Perry's Index to the Aesopica
Fables exist in many versions; here is one version in English:
Aesop's Fables. A new translation by Laura
Oxford University Press (World's Classics): Oxford, 2002.
JUPITER AND THE FOX
No piece of luck can conceal a depraved nature.
Jupiter had turned the fox into the likeness of a human being and had seated
her on the throne as his queen. But when the fox happened to notice a beetle
creeping out from its hole, she leaped up and began chasing this familiar object
of prey. The gods laughed at the fox as she ran, while the great father of the
gods blushed and renounced his relations with the fox. As he chased her out of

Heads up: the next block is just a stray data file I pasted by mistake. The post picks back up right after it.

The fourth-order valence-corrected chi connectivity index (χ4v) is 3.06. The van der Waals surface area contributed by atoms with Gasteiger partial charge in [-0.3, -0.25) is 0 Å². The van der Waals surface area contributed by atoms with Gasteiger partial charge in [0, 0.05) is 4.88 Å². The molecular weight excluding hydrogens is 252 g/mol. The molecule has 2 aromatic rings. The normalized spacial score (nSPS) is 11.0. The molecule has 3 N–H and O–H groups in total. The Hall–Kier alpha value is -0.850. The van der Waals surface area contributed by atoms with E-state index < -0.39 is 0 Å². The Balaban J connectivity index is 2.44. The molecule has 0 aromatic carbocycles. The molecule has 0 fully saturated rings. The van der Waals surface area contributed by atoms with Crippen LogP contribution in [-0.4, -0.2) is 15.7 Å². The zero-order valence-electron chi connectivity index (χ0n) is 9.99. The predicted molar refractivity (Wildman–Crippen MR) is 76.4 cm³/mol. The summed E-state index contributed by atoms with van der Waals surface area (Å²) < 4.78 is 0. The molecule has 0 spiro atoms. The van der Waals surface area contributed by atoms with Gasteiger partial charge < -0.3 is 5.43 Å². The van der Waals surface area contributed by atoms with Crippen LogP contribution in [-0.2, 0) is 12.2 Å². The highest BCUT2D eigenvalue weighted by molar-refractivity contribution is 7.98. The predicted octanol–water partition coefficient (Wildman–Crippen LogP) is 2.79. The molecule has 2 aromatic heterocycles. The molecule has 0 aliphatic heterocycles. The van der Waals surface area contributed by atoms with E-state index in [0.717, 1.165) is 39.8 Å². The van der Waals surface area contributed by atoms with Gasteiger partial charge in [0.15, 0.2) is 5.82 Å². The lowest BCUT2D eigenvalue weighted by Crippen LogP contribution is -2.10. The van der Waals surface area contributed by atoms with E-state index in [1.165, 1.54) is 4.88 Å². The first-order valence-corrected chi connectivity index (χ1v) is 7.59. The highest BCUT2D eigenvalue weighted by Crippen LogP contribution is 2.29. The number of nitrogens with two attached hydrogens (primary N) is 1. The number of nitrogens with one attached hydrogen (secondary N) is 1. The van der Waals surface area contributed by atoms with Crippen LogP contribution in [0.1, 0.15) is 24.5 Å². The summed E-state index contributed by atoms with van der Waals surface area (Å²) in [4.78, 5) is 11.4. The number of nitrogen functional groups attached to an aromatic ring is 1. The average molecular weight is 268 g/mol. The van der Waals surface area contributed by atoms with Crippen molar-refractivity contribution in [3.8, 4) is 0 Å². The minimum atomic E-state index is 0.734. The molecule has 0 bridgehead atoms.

the chamber, Jupiter said, 'Live the life you deserve, since you clearly are
not worthy of my favours!'
cover, with new ISBN, published in 2008; contents of book unchanged.
Perry 107: Gibbs (Oxford) 351 [English]
Perry 107: Chambry 119 [Greek]
You can find a compilation of Perry's index to the Aesopica in the gigantic appendix to his
edition of Babrius and Phaedrus for the Loeb Classical Library
(Harvard University Press: Cambridge, 1965). This book is an absolute must for anyone interested
in the Aesopic fable tradition. Invaluable.